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A triage nurse is a medical professional with specialized training in the management and sorting of patients by degree of care required. Triage nursing began on the battlefields of the Napoleonic wars, as medics desperately attempted to save as many casualties as possible through an organized system of medical attention. Today, a triage nurse is a fixture in many emergency rooms and hospitals, and helps determine in which order patients need care.
Triage, which comes from a French verb meaning “to sort,” first evolved as a medical technique used by armies. With large scale battles and military operations, field medical clinics could quickly be overwhelmed by hundreds, or even thousands, of casualties at once. The system soon evolved to include the management of large scale disasters, such as train derailments or earthquake victims, and later filtered into most forms of emergency care. The system of triage consists of analyzing patients and grouping them by severity of illness or injury; triage categories vary by medical system, but basic divisions include those who are dead or beyond care, those who may be saved with immediate attention, those who are seriously ill or wounded but can wait a while, and those who may need care but can safely be delayed.
A triage nurse is the person responsible for making categorical determinations. In addition to training in general nursing, a triage nurse usually holds a nursing degree with a specialty in triage. These nurses excel at being able to quickly analyze a patient's symptoms in order to fit them into the correct slot in the triage system. A good triage nurse can play a measurable part in saving lives by making sure that critically injured or ill patients get the fastest care possible.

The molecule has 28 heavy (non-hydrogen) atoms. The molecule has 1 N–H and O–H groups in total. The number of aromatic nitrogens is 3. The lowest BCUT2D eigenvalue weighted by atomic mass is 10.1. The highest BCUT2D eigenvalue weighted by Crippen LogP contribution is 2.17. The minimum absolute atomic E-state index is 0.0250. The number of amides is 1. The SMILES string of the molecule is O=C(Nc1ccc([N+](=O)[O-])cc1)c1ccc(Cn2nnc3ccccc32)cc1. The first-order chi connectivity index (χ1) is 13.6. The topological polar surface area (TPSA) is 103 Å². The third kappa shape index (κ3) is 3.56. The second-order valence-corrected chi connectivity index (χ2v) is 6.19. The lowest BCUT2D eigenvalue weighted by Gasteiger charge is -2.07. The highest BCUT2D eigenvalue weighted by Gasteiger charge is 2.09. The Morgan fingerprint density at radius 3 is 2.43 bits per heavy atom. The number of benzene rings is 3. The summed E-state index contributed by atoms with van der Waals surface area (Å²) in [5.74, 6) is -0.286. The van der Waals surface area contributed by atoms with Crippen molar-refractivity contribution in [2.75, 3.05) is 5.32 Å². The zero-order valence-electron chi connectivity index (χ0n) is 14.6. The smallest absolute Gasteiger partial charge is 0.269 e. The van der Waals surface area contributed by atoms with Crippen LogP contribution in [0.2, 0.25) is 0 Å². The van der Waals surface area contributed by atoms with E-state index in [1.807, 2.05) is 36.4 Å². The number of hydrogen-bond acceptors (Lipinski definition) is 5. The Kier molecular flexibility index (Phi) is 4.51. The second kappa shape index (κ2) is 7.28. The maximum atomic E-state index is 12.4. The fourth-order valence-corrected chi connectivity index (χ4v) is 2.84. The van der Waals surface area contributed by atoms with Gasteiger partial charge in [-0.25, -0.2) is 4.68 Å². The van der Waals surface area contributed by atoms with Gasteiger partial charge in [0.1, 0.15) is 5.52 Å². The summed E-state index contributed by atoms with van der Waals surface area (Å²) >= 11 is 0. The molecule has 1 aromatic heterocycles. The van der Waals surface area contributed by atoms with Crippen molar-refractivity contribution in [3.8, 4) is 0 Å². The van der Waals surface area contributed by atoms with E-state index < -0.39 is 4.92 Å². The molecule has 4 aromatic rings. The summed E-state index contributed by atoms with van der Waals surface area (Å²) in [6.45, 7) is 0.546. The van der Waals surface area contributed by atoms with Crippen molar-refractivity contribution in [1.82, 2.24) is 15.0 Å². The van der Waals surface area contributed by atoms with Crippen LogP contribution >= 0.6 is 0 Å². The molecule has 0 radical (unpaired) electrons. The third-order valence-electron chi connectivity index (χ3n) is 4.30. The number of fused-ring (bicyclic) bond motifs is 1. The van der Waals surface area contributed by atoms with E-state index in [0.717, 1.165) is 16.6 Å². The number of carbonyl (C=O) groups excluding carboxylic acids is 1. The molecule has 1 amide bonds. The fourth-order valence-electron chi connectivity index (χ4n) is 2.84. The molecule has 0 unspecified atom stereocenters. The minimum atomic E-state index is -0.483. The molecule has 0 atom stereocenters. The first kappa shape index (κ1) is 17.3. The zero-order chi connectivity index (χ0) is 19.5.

Though triage is still used in military clinics and for disaster management, it is now very common for a triage nurse to work for a hospital emergency room or urgent care clinic. Triage nurses are often the first medical specialist a patient sees, soon after checking into the hospital. Usually, a triage nurse will sit down with a patient and get an initial description of symptoms, check vital signs, and perform an assessment for symptoms of critical injury or illness. In some modern facilities, this information may be entered into computer software that determines triage position, in others, the triage nurse is fully responsible for making care decisions.
A triage nurse may also be available by phone for people who are unsure if they should come into an emergency room or clinic. In large cities, emergency room crowding can become a serious problem, leading to delay of care for seriously ill or injured patients. Triage by telephone may be available to answer questions and provide instructions for home care for those that are not truly in need of emergency services; they may also be able to set up immediate appointments over the phone for patients who need immediate attention. Calling a triage nurse can be a good way to determine if a trip to the ER is warranted by symptoms.
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